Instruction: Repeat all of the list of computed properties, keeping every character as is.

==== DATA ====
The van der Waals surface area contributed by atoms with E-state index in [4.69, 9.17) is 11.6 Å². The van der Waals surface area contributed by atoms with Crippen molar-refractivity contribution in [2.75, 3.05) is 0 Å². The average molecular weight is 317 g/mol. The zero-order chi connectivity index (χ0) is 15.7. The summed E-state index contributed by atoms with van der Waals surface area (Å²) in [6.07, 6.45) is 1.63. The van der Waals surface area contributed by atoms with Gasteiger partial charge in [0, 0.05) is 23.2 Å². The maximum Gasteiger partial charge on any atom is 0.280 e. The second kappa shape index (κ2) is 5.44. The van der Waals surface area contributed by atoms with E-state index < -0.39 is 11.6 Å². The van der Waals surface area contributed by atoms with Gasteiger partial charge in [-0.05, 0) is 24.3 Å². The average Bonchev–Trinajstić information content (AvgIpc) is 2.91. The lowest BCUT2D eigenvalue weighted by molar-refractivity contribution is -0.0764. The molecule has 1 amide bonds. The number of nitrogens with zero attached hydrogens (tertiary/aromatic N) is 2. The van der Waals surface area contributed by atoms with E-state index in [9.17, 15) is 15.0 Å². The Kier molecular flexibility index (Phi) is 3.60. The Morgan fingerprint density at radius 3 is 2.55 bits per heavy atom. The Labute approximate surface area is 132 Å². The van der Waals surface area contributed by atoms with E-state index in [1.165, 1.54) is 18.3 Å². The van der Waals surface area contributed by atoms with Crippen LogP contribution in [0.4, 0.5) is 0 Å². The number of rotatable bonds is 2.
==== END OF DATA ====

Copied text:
The van der Waals surface area contributed by atoms with E-state index in [4.69, 9.17) is 11.6 Å². The van der Waals surface area contributed by atoms with Crippen molar-refractivity contribution in [2.75, 3.05) is 0 Å². The average molecular weight is 317 g/mol. The zero-order chi connectivity index (χ0) is 15.7. The summed E-state index contributed by atoms with van der Waals surface area (Å²) in [6.07, 6.45) is 1.63. The van der Waals surface area contributed by atoms with Gasteiger partial charge in [0, 0.05) is 23.2 Å². The maximum Gasteiger partial charge on any atom is 0.280 e. The second kappa shape index (κ2) is 5.44. The van der Waals surface area contributed by atoms with E-state index < -0.39 is 11.6 Å². The van der Waals surface area contributed by atoms with Gasteiger partial charge in [-0.05, 0) is 24.3 Å². The average Bonchev–Trinajstić information content (AvgIpc) is 2.91. The lowest BCUT2D eigenvalue weighted by molar-refractivity contribution is -0.0764. The molecule has 1 amide bonds. The number of nitrogens with zero attached hydrogens (tertiary/aromatic N) is 2. The van der Waals surface area contributed by atoms with E-state index in [9.17, 15) is 15.0 Å². The Kier molecular flexibility index (Phi) is 3.60. The Morgan fingerprint density at radius 3 is 2.55 bits per heavy atom. The Labute approximate surface area is 132 Å². The van der Waals surface area contributed by atoms with E-state index in [1.165, 1.54) is 18.3 Å². The van der Waals surface area contributed by atoms with Crippen LogP contribution in [0.4, 0.5) is 0 Å². The number of rotatable bonds is 2.